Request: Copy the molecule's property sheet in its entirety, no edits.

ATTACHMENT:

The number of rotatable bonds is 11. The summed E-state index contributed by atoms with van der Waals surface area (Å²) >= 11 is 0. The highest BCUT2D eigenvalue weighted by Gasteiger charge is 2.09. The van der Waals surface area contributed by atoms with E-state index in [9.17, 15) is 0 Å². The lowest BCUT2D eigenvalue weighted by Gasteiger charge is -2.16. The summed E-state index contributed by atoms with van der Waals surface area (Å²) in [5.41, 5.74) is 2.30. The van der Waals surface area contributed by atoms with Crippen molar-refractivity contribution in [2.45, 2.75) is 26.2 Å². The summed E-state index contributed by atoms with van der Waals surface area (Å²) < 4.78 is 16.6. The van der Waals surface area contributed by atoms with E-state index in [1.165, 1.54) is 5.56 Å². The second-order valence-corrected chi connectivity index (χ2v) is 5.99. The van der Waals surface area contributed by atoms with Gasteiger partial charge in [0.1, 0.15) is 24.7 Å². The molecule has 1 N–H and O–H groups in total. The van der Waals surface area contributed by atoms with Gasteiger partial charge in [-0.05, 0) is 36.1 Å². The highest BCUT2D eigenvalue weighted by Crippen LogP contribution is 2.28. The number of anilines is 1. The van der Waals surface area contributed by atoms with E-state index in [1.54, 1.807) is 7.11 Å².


The number of rotatable bonds is 11. The summed E-state index contributed by atoms with van der Waals surface area (Å²) >= 11 is 0. The highest BCUT2D eigenvalue weighted by Gasteiger charge is 2.09. The van der Waals surface area contributed by atoms with E-state index in [9.17, 15) is 0 Å². The lowest BCUT2D eigenvalue weighted by Gasteiger charge is -2.16. The summed E-state index contributed by atoms with van der Waals surface area (Å²) in [5.41, 5.74) is 2.30. The van der Waals surface area contributed by atoms with Crippen molar-refractivity contribution in [2.45, 2.75) is 26.2 Å². The summed E-state index contributed by atoms with van der Waals surface area (Å²) < 4.78 is 16.6. The van der Waals surface area contributed by atoms with E-state index in [1.165, 1.54) is 5.56 Å². The second-order valence-corrected chi connectivity index (χ2v) is 5.99. The van der Waals surface area contributed by atoms with Gasteiger partial charge in [0.1, 0.15) is 24.7 Å². The molecule has 1 N–H and O–H groups in total. The van der Waals surface area contributed by atoms with Gasteiger partial charge in [-0.05, 0) is 36.1 Å². The highest BCUT2D eigenvalue weighted by Crippen LogP contribution is 2.28. The number of anilines is 1. The van der Waals surface area contributed by atoms with E-state index in [1.54, 1.807) is 7.11 Å².